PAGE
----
Chichester Festival Youth Theatre - why this play set at West Dean Gardens is a dream come true

The acclaimed Chichester Festival Youth Theatre staged William Shakespeare’s A Midsummer Night’s Dream in the perfect location – in woodland at West Dean Gardens north of Chichester. Gary Shipton was in the audience to give his verdict on the opening night.
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Shakespeare rarely attracts mass audiences these days. For too many his work is regarded as incomprehensible and academic – rather than easily accessible, joyous entertainment.

So what a delight to attend this promenade production – where the audience walks round the gardens at West Dean and witnesses each scene in its own unique setting – performed by a young cast who make the Bard’s words both utterly meaningful and compelling.

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It is no overstatement to say that thanks to the inspirational leadership of Dale Rooks over many years, Chichester Festival Youth Theatre has a global reputation both for excellence and identifying and nurturing some of the finest potential talent.

A scene from Chichester Festival Youth Theatre's A Midsummer Night's Dream staged at West Dean Gardens. Photo: Peter FludeA scene from Chichester Festival Youth Theatre's A Midsummer Night's Dream staged at West Dean Gardens. Photo: Peter Flude
A scene from Chichester Festival Youth Theatre's A Midsummer Night's Dream staged at West Dean Gardens. Photo: Peter Flude

This production directed by Jon Pashley proves the point. Rather than the cast reciting the words parrot fashion – such an easy but lazy course to adopt –they prove they understand every syllable they are uttering. It not merely gives the scenes authenticity it enables them to convey the meaning of every word with empathy and passion – and lots of humour.

As a result, this is exactly what Shakespeare should be all about – loads of fun, lots of music, and tons of action.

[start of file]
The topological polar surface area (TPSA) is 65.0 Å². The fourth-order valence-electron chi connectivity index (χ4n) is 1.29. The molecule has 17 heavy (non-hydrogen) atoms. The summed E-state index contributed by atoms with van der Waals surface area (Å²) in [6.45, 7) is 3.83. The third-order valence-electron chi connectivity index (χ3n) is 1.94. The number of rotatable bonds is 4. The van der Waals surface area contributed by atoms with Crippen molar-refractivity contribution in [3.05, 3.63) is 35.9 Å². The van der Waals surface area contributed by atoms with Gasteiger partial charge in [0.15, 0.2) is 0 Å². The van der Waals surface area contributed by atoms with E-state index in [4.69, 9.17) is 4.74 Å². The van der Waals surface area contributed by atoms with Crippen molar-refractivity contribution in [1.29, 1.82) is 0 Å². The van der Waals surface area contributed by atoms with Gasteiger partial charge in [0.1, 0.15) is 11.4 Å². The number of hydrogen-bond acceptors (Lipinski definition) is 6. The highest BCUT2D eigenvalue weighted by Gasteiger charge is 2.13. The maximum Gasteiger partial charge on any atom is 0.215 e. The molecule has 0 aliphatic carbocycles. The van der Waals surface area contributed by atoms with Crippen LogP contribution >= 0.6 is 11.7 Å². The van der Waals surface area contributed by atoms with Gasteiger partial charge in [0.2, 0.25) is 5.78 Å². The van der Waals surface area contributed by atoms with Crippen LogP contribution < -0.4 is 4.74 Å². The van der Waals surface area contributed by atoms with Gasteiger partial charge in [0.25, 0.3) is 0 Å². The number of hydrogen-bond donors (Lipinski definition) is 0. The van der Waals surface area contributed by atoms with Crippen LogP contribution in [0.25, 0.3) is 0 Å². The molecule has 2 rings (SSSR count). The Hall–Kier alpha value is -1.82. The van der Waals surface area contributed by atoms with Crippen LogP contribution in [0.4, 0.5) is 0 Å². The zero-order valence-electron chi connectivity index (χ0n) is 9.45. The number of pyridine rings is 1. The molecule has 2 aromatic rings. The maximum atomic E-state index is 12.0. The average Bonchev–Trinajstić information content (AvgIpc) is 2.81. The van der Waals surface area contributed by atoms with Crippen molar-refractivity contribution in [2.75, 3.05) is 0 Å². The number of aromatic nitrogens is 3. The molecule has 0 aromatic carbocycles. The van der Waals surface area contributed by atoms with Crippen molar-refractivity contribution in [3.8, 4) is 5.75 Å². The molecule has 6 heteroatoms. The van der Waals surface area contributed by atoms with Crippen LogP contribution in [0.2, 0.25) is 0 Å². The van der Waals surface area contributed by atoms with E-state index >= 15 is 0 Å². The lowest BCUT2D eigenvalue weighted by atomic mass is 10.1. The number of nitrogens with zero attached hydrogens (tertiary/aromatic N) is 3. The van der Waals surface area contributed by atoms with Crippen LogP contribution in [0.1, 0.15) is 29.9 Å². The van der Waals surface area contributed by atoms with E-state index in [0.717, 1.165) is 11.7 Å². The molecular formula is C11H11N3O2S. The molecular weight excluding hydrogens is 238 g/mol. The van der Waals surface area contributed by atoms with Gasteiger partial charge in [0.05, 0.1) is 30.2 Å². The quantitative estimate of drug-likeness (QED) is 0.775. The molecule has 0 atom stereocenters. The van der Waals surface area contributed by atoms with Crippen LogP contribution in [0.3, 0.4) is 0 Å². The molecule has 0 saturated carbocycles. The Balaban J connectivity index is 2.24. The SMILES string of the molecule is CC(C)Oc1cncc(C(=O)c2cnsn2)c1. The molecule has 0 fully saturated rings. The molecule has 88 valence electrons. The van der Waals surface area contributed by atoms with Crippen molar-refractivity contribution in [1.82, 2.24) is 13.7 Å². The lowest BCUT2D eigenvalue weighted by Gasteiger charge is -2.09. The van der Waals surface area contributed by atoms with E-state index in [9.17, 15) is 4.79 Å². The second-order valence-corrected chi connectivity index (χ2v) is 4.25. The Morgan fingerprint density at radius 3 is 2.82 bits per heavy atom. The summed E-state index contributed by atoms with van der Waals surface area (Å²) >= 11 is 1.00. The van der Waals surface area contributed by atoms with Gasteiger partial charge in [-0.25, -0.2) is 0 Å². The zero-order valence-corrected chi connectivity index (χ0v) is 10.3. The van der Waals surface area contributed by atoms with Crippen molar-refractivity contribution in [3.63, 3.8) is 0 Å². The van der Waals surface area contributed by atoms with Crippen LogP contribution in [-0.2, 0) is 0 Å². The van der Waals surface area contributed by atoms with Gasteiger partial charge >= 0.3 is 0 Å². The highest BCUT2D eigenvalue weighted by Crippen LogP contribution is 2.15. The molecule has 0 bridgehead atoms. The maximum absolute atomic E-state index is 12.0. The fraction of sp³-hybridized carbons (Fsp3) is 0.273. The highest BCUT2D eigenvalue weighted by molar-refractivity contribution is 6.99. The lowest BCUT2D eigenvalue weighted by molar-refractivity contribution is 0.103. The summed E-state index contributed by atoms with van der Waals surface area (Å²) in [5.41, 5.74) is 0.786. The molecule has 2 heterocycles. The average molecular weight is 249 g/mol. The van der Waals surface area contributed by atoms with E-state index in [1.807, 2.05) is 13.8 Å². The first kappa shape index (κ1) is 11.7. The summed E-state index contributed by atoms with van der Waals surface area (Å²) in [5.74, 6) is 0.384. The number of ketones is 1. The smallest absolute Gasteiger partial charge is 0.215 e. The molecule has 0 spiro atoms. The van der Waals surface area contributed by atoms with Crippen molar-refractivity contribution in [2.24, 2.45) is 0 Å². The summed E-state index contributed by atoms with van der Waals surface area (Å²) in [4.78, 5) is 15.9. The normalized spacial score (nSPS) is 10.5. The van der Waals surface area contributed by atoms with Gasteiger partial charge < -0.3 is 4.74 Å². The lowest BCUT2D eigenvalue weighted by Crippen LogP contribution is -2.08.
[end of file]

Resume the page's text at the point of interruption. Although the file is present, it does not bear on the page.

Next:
On a damp Tuesday evening, as the young cast rolled and sat on the garden grounds one felt a pang of pity for the costume team under Becky Livermore. Very few items of clothing escaped a caking in mud.

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It’s tough to single out individual performances. Everyone was brilliant.

But a few special rounds of applause:

Devon Sandell as Bottom – can he really only be 11 years old as was suggested? – who oozed giggling fun from every line. Wow, what a star of the future he will be. Sheer magic.

Priya Uddin as the mischievous Puck – what a lovely touch to have her eating popcorn as she watched the chaos her magic had unleashed, and even offering it to the audience.

Milena Ruiz Harrison as Titania – who gets to the very heart of this extraordinarily complex character.

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Olivia Dickens, Elise Christina Donoghue, Luke Wheeldon, and Alex Witcomb as the four ill-fated lovers. It takes some accomplishment to make their ill-starred romances seem real but they deliver with power, pathos and a sublime honesty.

Hannah Dickinson as Petra Quince. The Hard Hands putting on their wedding production is every bit the riot that Shakespeare intended.

The music from the Court hits just the right note too.

A few tips. Wear stout footwear and take some kind of seat on a stick if you don’t want to stand throughout – and be prepared for the rain.

2 Even if you would not normally book for Shakespeare – please don’t miss this unassailable treat.

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It was great to see Chichester’s new Artistic Director Justin Audibert on the audience trail with us. I have had the privilege of meeting him and I know our theatre could not be in better hands for the next stage in its exciting, courageous journey – starting with the one through the muddy woods of West Dean.